Missional Church in the Biblical Story
Michael Goheen
Vancouver B.C.
Starting with God’s Mission
Long term purpose/intention to
restore creation, all of human life
Told in story of Bible
Thro...
Participation in God’s Mission
‘Fundamentally, our mission (if it is
biblically informed and validated)
means our committe...
“God’s mission involves God’s people living
in God’s way in the sight of the nations.”
- Chris Wright
Mission is not prima...
Two Orientations
Chosen by God
For the sake of the world
God’s Mission and the Church
Locus or place of God’s redemptive
work (foretaste of kingdom)
Instrument or channel of God’s...
Three Directions
Backward to creation: Embody God’s
original intention and creational design
for human life
Forward to con...
Formation of People
Backdrop of creation and sin (Gen. 1-11)
Abrahamic Promise: Blessed to be a
blessing (Gen. 12.2-3)
Bl...
Summary of Israel’s Story on the Land
On the land: On display to the nations (Visibility is
“part of their theological ide...
Prophetic Promise
Gathering of Israel
Restore to missional calling
Renewal of Israel
Pilgrimage of nations
Intertestamenta...
Ministry of Jesus
Announcement of the kingdom
Dynamic power and eschatological salvation
Already-not yet: Delay of end t...
Central Events of Biblical Story: Renewing
a People for their Missional Calling
Crucifixion: Victory of sin and the end
of...
Eschatological People of God
How is the church different?
Experience power of end-time salvation of
kingdom
Time of gather...
A Witnessing Community (Acts 1.6-8)
Obvious question: Now you’re going to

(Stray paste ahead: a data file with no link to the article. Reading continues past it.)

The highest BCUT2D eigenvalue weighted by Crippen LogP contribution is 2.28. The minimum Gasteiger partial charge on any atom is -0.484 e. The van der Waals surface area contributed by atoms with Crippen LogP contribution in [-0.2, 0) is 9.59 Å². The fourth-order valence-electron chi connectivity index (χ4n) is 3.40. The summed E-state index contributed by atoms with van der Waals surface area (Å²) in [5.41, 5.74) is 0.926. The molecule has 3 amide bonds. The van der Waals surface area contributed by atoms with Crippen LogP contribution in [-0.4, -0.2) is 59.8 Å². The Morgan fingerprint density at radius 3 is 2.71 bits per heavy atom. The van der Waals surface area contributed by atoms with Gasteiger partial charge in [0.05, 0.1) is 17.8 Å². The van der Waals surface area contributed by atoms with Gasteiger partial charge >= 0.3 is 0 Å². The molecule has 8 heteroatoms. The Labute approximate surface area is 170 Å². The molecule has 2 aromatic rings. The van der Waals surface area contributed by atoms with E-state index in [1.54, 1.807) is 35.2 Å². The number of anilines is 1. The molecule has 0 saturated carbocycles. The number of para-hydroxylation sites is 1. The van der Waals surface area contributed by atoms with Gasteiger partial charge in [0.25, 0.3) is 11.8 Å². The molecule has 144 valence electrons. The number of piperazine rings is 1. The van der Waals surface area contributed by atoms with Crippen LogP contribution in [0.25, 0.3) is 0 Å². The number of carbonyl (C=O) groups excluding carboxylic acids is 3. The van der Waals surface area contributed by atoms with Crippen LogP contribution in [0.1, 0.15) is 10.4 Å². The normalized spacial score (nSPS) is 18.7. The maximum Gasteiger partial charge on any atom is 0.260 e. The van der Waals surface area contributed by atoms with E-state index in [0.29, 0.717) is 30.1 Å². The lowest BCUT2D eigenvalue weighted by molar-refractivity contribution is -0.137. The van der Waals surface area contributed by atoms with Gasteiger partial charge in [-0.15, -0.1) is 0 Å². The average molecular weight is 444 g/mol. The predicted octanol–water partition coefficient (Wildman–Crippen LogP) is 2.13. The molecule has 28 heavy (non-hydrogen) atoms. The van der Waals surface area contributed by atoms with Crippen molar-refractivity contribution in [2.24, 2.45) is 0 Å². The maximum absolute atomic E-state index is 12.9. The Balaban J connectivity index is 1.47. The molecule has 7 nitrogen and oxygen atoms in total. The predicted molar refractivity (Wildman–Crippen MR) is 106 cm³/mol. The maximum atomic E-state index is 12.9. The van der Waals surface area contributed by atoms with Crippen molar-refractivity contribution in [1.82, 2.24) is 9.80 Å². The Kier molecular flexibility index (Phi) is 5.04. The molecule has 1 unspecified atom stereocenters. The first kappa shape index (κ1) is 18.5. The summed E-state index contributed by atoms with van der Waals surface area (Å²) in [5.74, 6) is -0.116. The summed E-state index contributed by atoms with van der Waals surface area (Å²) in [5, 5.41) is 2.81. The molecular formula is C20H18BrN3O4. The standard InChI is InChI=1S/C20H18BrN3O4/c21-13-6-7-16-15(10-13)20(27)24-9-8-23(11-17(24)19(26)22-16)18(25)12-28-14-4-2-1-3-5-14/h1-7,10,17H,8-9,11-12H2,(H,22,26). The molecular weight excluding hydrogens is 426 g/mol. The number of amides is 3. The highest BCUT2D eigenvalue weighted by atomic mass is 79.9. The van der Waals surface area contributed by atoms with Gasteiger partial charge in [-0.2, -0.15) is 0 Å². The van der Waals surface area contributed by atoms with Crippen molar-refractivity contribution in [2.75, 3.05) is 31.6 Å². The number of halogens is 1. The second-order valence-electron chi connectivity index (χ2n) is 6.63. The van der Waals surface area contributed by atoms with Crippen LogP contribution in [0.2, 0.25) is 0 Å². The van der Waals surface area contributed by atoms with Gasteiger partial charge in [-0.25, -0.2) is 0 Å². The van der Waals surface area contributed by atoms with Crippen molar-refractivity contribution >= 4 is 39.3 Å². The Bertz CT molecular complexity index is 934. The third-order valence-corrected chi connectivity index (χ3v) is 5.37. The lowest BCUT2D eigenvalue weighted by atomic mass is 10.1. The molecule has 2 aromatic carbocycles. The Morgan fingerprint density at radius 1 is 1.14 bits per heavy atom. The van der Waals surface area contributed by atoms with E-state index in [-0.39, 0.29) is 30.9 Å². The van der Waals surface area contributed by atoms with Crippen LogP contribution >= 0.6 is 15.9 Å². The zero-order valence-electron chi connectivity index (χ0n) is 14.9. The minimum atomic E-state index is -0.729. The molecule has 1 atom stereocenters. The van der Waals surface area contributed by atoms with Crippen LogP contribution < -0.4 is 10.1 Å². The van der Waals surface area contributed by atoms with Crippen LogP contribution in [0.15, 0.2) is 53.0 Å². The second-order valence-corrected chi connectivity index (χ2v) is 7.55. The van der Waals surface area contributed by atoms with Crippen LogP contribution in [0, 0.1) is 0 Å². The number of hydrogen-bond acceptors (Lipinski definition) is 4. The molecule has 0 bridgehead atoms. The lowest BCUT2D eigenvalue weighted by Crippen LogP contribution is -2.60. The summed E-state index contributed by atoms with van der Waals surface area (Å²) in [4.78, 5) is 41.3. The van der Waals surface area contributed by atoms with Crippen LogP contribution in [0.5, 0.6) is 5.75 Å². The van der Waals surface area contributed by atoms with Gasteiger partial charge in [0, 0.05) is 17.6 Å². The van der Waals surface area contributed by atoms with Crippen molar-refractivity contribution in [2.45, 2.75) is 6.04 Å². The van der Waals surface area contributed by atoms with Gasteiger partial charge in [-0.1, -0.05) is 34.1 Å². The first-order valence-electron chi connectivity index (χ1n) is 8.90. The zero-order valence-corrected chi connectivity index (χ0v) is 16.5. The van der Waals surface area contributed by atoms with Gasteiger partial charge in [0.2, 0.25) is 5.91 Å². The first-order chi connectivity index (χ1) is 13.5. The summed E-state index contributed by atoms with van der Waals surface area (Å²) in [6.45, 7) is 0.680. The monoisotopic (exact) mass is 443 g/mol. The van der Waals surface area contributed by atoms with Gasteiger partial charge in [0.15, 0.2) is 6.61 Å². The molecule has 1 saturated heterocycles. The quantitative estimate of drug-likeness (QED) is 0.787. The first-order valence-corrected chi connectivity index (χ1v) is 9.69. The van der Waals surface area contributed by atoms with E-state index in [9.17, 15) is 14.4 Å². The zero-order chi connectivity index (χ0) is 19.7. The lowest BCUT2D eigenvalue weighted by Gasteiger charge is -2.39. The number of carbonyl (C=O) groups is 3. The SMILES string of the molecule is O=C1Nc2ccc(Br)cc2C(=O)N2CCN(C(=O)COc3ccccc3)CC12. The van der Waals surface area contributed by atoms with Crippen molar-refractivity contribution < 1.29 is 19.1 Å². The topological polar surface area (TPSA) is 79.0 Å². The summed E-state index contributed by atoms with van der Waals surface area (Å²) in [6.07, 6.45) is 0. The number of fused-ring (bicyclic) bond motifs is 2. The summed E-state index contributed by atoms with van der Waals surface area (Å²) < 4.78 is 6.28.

restore the kingdom, right? (1.6)
Threefold answ...
Spirit MessiahSpirit Messiah
Sin
Death
Evil
Satan
Knowledge
of God
Love
Joy
Justice
AGE TO COME
Prophetic ExpectationProph...
Powers of
sin
death
evil
Satan
Power of
Spirit’s
renewing
work
AGE TO COMEOLD AGE
New Testament FulfillmentNew Testament F...
Why the ‘not yet’?
The meaning of this ‘overlap of the ages’ in which
we live, the time between the coming of Christ
and H...
Threefold Witness
Witness in life (being; be the witness)
Witness in deeds (doing; do the
witness)
Witness in words (speak...
Three Marks of Church: Acts 2:42-
47
Devotion to apostles’ teaching,
fellowship, breaking of bread, and prayer:
Celebratin...
Church as Missionary Community: Nearby
and Far Away
Pattern in Antioch (Acts 11, 13)
‘Evidence of the grace of God’ (11.23...
Paul’s Pattern
Pioneer church planting (Rom.
15:23)
Three missionary journeys
Build them up for faithful witness
Visits ...
Mode of Witness in Acts
Attractive life of community
Spontaneous evangelism by common
members of church
Planting new churc...
Jerusalem Council
Jewish form of Christianity
New Gentile form emerges in Antioch
Spreads in Paul and Barnabas’ journey
Cr...
Need for Cultural Analysis
Difficulty of situation of living amidst
the nations: Danger of syncretism
All cultures shaped ...
Ending of Acts: 28 and 29?
Why so abrupt? Loose ends?
Story of Acts has not ended
Continues today until Christ returns
. ....
Mission of the church today
Being a light to the nations: Continuing
the mission of Israel (Ex 19.3-6 cf. 1
Pet 2.9)
Makin...
Pastoral Ministry in the Missional Church:
Nurture, Witness, and Structures
Michael Goheen
Vancouver B.C.
Three aspects to ministry
Nurturing our new life in Christ
Embodying our witness in the world
Organizing the congregation ...
Nurturing Our New Life in Christ